Brnovich said cases such as Keenan Reed-Kaliher v. State of Arizona expose the problems associated with medical marijuana laws.
“When you treat something like marijuana as a medicine, not only does it send a mixed message to our children but it makes it hard for the courts to impose terms and conditions of probation,” he said.
Holz, however, said Arizona’s medical marijuana law creates no conflict for state courts or probation officers in enforcing Arizona laws, and the federal government could still arrest his client or any other medical marijuana user in Arizona.
“There’s absolutely no authority for the idea that federal law preempts this,” he said. “We’re not stopping the federal government from enforcing their laws, but they can’t force us to enforce their laws.”
Holz said state courts and probation officers should first follow Arizona’s law, of which the medical marijuana law makes no separation or exception for people on parole or probation.
“(The Arizona Medical Marijuana Act) says a cardholder is not subject to penalty in any manner, so you can’t have your probation revoked (and) you can’t have your parole revoked,” he said.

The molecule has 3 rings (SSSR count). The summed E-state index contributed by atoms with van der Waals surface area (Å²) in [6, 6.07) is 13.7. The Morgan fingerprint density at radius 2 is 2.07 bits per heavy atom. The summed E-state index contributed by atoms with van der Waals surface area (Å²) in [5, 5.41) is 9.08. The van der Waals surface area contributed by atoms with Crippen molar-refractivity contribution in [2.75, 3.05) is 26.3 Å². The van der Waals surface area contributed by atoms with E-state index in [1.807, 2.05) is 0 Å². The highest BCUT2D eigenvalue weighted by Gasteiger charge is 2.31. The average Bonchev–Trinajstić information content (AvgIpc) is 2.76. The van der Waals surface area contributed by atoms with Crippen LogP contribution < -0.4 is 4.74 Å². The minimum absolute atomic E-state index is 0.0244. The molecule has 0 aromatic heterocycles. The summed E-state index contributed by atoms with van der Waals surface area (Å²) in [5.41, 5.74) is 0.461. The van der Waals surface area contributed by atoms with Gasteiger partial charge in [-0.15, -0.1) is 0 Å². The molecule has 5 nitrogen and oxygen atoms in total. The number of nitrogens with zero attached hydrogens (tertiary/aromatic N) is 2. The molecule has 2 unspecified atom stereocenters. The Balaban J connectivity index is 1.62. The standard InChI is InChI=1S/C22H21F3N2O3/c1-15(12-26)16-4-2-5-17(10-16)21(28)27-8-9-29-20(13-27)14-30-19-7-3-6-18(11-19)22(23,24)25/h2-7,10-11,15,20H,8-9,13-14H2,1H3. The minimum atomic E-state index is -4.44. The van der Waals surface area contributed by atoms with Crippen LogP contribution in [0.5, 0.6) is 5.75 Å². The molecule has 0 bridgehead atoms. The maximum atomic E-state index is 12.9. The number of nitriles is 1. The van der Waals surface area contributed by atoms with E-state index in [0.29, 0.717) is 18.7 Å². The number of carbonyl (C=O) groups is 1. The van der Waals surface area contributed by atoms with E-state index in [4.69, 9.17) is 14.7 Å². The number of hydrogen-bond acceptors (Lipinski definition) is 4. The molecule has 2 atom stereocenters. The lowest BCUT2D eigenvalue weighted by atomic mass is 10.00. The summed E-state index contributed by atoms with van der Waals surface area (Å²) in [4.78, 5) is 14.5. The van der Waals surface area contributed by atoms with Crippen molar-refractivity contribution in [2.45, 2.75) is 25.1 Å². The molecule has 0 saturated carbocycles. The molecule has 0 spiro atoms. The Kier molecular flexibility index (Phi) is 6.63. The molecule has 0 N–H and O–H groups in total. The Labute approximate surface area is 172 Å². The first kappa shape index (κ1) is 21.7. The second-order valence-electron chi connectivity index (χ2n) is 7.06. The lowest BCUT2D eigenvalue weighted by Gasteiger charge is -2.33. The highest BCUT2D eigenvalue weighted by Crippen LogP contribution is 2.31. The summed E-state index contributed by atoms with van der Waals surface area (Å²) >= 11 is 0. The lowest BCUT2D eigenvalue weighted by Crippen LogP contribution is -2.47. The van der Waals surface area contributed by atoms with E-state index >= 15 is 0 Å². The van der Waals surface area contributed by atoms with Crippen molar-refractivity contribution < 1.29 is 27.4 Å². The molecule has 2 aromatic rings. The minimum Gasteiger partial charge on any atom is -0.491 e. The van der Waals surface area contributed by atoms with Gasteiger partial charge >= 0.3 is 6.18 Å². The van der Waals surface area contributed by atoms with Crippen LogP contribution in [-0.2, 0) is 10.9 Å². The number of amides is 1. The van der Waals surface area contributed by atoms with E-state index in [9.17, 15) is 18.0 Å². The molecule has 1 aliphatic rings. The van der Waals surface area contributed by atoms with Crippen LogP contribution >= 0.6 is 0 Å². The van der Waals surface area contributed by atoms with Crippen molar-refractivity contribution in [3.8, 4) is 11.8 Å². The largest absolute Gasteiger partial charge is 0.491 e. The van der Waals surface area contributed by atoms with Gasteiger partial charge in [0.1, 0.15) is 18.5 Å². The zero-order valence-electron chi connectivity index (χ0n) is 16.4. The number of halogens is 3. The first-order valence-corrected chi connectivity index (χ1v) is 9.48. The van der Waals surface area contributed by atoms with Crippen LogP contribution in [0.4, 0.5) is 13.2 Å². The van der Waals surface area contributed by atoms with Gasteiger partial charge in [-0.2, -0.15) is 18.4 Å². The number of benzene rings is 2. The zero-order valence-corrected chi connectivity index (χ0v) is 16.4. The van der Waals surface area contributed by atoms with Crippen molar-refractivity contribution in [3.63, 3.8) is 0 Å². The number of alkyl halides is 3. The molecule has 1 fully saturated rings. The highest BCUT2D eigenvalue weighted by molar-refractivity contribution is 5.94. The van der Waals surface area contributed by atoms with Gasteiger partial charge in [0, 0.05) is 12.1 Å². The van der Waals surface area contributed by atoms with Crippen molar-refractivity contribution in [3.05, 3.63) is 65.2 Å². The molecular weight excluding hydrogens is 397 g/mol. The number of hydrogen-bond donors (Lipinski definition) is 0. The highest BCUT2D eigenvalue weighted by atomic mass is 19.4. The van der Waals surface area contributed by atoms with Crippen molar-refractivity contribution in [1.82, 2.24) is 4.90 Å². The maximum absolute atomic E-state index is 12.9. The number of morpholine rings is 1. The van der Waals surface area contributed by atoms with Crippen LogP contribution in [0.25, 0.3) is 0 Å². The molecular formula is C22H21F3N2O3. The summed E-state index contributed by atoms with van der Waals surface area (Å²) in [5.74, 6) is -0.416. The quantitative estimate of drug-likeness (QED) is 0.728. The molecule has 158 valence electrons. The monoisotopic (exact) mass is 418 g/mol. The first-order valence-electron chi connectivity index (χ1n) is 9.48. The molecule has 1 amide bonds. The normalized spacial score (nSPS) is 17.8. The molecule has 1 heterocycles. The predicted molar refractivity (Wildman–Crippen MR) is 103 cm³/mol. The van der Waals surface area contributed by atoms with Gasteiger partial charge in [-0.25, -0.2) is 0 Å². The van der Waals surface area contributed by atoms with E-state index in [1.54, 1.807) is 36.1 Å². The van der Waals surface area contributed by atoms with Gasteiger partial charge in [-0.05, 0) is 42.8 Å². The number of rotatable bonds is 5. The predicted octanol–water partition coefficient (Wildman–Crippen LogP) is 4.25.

The court did have some concerns over the arguments raised by Holz during his 20-minute address.
Justice John Pelander raised questions over the juxtaposition of courts and parole officers in Arizona being able to curtail the constitutional rights of convicted criminals — particularly some Fourth Amendment privacy and First Amendment speech rights — but would somehow still not have the authority to curtail rights granted by states, such as access to medical marijuana.
Pelander also questioned whether the voter-approved Arizona Medical Marijuana Act, which does not include exceptions for parolees and probationers, would supersede an earlier state law that bars marijuana use by these groups.
Holz said the court’s decision on the matter could have a broader effect on the state’s medical marijuana law.
“This is a policy experiment you could think of it as, if it turns out that the bad results outweigh the good results then the county attorneys, the anti-marijuana state officials, they’re going to have to take this back to the people and say, ‘This isn’t working, let’s change this, let’s exclude … people on parole and people on probation,'” he said.
“But I think it’s going to work. I think the benefits will outweigh any possible harm that might come from this.”
When asked about his optimism on whether the court would rule in the state’s favor, Brnovich said he no longer makes guesses.
“I think there is some tension, I recognize that, but I also learned a long time ago not to predict what courts are going to do,” he said. “I do think that it’s very fair and reasonable that if someone accepts terms and conditions of probation (that) they abide by the terms and conditions, and furthermore if someone agrees to obey all federal laws (that) they obey federal laws even if it meant that some way they may conflict with some state laws.”
BY MARK REMILLARD, | January 14, 2015 @ 6:34 am